The company most widely associated with crowdfunding, Brooklyn-based Kickstarter, has no plans to get into the initial coin offering (ICO) business.
Coming in response to the news yesterday that competitor Indiegogo would facilitate ICOs on its platform, supporting entrepreneurial efforts in this new area of fundraising, a Kickstarter spokesperson told CoinDesk that the firm isn’t looking to follow this lead.
“The answer is 100 percent a very firm no,” a company spokesperson said.
Since launching in 2009, Kickstarter has been used to successfully distribute $3.04 billion to creative projects, according to its self-reported statistics. It first crossed the billion-dollar mark in 2014. Total ICO funding so far is at $3.8 billion, according to CoinDesk’s ICO tracker.
Kickstarter offered few details as to the reasoning for the decision, ultimately directing CoinDesk to its charter, which has five planks.
The first reads, “Kickstarter’s mission is to help bring creative projects to life” and the fourth says, “Kickstarter is committed to the arts.” In 2015, the company insulated itself from pressure to make profits its sole priority by reincorporating as a public benefit corporation (PBC).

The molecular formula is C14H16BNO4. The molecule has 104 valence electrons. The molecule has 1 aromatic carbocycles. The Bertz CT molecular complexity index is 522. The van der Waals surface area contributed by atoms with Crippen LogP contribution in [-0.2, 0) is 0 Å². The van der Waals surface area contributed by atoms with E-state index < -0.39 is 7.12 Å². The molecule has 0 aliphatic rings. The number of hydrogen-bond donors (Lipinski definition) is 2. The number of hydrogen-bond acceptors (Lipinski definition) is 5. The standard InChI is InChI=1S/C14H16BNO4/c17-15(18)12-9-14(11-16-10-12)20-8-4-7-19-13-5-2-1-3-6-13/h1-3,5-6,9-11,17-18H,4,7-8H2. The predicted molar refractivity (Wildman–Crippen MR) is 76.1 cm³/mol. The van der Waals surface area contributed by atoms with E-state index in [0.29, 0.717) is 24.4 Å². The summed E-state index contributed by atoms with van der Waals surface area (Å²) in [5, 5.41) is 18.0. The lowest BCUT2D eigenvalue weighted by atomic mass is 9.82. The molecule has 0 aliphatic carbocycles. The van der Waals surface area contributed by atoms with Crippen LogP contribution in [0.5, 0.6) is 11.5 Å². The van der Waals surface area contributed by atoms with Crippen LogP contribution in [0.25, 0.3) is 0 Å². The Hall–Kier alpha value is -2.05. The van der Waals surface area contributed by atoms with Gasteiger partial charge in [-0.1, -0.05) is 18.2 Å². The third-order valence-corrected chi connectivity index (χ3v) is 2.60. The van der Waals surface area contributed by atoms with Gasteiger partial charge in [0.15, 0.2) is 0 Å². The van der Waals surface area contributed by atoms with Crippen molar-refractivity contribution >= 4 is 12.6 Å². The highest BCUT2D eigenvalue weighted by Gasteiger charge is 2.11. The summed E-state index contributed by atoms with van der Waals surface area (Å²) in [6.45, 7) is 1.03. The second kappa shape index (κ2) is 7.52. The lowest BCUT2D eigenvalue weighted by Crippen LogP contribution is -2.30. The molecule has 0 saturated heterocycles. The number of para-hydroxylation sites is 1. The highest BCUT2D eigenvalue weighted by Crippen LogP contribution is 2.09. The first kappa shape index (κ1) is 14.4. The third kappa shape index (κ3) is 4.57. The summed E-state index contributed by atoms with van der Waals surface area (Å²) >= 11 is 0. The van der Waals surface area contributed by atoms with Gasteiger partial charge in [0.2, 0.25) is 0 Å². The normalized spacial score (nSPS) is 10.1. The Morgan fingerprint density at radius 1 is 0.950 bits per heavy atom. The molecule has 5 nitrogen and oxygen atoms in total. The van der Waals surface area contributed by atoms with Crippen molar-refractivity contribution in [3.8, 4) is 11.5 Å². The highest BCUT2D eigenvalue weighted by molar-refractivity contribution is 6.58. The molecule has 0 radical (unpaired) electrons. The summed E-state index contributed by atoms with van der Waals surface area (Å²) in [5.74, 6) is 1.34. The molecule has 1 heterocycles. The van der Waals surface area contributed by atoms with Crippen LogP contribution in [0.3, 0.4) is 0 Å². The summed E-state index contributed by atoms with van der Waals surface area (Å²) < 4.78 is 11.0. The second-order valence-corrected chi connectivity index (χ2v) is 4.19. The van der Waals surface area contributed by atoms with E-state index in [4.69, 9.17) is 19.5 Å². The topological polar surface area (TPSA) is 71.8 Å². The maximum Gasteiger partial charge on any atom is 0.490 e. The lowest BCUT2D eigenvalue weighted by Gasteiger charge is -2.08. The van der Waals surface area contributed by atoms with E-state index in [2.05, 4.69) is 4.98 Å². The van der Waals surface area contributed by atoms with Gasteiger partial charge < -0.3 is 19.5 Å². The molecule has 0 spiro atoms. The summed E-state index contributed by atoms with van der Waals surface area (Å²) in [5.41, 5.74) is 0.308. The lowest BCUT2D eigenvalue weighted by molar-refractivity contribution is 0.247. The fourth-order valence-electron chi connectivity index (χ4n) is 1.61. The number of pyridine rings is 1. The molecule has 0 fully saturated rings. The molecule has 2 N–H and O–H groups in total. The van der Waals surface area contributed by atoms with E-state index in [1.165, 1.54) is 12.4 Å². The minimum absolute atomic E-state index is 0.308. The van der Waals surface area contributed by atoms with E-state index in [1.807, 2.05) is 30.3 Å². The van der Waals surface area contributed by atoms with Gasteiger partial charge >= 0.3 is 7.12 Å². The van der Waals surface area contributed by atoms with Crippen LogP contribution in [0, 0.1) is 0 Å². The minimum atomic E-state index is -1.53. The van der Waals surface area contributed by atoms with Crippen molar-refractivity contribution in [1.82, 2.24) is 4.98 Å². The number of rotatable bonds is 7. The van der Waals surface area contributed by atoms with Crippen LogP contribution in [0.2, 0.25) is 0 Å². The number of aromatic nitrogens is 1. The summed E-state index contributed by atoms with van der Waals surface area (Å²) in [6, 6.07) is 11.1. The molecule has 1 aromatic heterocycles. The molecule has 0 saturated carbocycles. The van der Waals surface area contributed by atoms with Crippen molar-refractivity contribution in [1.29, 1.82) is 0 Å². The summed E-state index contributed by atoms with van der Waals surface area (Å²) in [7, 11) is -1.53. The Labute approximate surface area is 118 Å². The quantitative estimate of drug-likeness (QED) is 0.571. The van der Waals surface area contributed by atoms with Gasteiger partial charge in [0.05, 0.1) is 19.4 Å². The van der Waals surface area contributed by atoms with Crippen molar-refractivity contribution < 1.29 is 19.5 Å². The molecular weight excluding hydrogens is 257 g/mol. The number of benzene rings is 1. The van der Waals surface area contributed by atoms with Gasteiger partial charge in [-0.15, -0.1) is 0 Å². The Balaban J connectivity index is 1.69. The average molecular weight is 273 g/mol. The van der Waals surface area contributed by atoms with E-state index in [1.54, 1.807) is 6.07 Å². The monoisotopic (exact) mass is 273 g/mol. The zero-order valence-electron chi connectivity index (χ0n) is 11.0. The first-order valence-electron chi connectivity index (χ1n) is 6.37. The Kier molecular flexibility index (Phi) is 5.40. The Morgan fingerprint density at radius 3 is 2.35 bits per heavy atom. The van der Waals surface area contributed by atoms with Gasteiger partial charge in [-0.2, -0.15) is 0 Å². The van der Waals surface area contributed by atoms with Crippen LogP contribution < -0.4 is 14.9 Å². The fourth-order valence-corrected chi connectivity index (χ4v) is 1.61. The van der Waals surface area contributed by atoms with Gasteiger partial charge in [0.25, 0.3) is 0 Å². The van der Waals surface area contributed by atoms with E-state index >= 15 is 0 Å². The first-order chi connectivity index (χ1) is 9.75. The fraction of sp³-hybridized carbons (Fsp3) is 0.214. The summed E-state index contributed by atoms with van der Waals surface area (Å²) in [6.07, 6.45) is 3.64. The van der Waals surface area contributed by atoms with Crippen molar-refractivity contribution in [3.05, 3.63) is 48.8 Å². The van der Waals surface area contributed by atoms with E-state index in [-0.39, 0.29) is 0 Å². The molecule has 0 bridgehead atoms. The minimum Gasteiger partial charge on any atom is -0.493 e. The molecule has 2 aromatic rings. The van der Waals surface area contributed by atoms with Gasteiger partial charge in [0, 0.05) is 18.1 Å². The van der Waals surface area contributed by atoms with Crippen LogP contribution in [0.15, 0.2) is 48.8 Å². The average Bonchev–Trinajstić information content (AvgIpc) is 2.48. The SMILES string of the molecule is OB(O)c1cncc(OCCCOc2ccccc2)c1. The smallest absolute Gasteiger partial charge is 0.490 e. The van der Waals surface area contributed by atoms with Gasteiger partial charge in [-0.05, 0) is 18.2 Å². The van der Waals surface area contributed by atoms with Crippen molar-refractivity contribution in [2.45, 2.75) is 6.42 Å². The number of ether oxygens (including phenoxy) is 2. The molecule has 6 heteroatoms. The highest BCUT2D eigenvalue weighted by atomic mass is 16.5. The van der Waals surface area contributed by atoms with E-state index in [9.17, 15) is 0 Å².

PBCs are a relatively new legal entity that protects companies that want to pursue a social mission as well as fulfilling their fiduciary responsibility to shareholders. We previously reported on Blockstack, which also reincorporated as a PBC.
In this way, shareholders in Kickstarter earn an income stream rather than hoping for a giant return on a big exit down the road. (The company has long committed to remaining private, and one of its three co-founders has compared a share in the company to owning the rights to a popular song.)
But despite any similarities, the company said this unique structure protects it from the temptation to leverage its brand for returns in the frothy ICO market.
“Not something we looked into or will look into,” the spokesperson said.
Kickstarter website photo via Shutterstock.